Southeast District Churches Host Mobile Food Pantries for Hungry Communities

Southeast District Churches Host Mobile Food Pantries for Hungry Communities

Students from Monticello High School help to pack bags for distribution at the FUMC Monticello mobile food pantry on Oct. 26. Photo provided by Lori Fallon.

By Caleb Hennington

Digital Content Editor

Three Southeast District churches recently worked to end childhood hunger in Arkansas by offering mobile food pantries in areas where there is a shortage of low-cost food options for the hungry.

First UMC Monticello, St. James UMC Pine Bluff, and First UMC Dumas partnered with the Arkansas Food Bank to host quarterly mobile food distributions in Arkansas, paid for by grants from Starbucks Coffee Company.

The mobile food pantries are set up at churches with tables, chairs, snacks and water for guests, allowing people to fellowship while others pick up a variety of food options.

In late October and early November, St. James Pine Bluff was able to serve 100 families with 25 volunteers, including church members and UAPB students.

First UMC Monticello served 100 families as well, with 60 families arriving to the church food pantry within the first 30 minutes of the doors being open.

“First United Methodist Church was contacted in August 2019 by Mary Lewis Dassinger, the project coordinator for 200,000 Reasons to fight childhood hunger, about an opportunity to be a mobile food distributor,” said the Rev. Lori Fallon, associate pastor at First UMC Monticello.

Fallon said Dassinger has been working with the Arkansas Food Bank and Southeast District Superintendent the Rev. Mark Norman to find ways to distribute more food in the district.

“On Friday, Oct. 25, we received our first truck full of food and in addition to the 10 adults, welcomed 25 Monticello High School student council members to help with the unloading,” Fallon said.

Volunteers from FUMC Monticello prepare to distribute food at their mobile food pantry on Oct. 26. Photo provided by Lori Fallon.

First UMC Dumas was able to serve 128 families with their distribution. Thirteen volunteers from the church assisted with the event, and they distributed almost all of the food from their pantry, including fresh chicken and produce.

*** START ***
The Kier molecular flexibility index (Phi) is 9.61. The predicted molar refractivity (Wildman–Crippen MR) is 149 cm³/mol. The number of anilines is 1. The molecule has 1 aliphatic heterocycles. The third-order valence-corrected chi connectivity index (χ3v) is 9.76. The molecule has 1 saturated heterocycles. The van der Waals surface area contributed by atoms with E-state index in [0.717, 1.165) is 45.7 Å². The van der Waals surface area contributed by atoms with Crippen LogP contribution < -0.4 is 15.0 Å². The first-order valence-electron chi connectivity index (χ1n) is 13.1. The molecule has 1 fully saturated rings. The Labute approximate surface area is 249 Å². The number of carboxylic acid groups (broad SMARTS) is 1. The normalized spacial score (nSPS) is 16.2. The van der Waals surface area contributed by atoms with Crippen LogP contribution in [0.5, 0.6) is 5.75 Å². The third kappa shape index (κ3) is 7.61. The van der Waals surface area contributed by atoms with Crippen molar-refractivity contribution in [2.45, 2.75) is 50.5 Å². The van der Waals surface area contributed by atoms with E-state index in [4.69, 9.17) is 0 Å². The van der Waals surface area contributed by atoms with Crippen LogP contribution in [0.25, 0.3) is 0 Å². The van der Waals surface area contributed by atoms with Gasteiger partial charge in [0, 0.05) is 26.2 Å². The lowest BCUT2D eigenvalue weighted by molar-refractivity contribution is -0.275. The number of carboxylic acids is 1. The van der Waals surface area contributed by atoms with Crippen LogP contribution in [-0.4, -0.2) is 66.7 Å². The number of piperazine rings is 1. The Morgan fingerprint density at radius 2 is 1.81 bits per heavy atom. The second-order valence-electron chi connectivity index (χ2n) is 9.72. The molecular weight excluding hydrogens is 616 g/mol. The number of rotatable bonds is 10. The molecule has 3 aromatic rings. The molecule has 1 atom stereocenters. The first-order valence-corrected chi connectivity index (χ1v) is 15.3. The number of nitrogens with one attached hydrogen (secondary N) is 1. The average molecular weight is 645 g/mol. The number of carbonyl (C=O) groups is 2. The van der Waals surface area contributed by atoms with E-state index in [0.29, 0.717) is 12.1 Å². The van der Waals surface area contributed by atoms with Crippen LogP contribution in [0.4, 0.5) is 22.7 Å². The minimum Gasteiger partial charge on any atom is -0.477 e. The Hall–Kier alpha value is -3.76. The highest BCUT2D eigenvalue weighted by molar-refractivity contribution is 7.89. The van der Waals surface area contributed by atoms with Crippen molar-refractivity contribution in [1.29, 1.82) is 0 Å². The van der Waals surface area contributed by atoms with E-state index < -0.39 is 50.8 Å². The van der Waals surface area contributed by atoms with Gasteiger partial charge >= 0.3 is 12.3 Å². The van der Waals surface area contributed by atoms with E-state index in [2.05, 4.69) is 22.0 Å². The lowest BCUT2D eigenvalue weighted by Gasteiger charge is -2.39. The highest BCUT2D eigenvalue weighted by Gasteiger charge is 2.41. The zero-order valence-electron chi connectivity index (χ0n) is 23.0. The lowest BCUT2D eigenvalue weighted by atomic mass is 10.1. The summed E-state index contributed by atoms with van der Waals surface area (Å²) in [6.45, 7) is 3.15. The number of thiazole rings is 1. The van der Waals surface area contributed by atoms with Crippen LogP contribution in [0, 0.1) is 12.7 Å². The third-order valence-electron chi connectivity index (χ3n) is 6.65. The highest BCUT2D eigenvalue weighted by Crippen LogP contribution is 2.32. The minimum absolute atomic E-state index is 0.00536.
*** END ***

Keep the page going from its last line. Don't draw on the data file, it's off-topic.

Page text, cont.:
Dassinger said the mobile food pantry was made possible only through grants and a strong partnership with the Arkansas Food Bank.

“Through a generous grant from the United Methodist Foundation of Arkansas, these and other churches in the Arkansas delta will be able to extend the impact by hosting more mobile food distributions,” Dassinger said.

Fallon said they plan to host another distribution in 2020 to continue the partnership with the Arkansas Food Bank and Starbucks.

“It was an incredible experience,” she said.

If your church is in the Arkansas delta and within a community with not enough access to low-cost food, contact Mary Lewis Dassinger at for more information.

A Way Forward Update

November 8, 2019

Greetings in the name of our Lord and Savior, Jesus Christ!

As your bishop, I have tried to keep you informed, help you understand what the future might hold, and engage you in prayer and healthy Christian conversation about the huge divide that exists in our beloved Arkansas Conference concerning matters of human sexuality. These efforts will continue, as will my determination to act with as much fairness, compassion and integrity as I possibly can.

Two things have been foundational for me as I have done this. First, I choose to believe that all persons are acting from places of deep faith conviction. Second, I intend to shape our way forward in the Arkansas Conference so that as many congregations and pastors as possible will thrive as much as possible.

I have discovered time and again, however, that building on this foundation to find our way forward is no easy task in our deeply divided church. What is more, it seems to become increasingly difficult with each passing day. Two recent events illustrate this.

The Bishops of the Western Jurisdiction have issued a “Safe Harbor Declaration.” It is a statement of intention that formally articulates how they are going to address matters related to LGBTQIA+ persons. Their intent is to welcome and fully involve LGBTQIA+ individuals in the life of the United Methodist Church by marrying, ordaining and not following the process mandated by The Book of Discipline if any complaints are instituted.

At the same time, there is considerable conversation in the broader church, including among some bishops, concerning a “moratorium” on church trials. This essentially means pressure is being placed on bishops to refrain from processing formal complaints according to the church’s judicial process in ways that could lead to church trials.

When these two intentions are combined with the actions of annual conferences, statements of individual bishops and advocacy groups talking about the possibility of leaving, it should be abundantly clear the United Methodist Church already is fractured and broken, even as we remain structurally intact. Unless people of good will take proactive steps that transcend the legislative process, I fear we are headed to a General Conference in May 2020 in Minneapolis that will be even more painful than what occurred in February 2019 in St. Louis.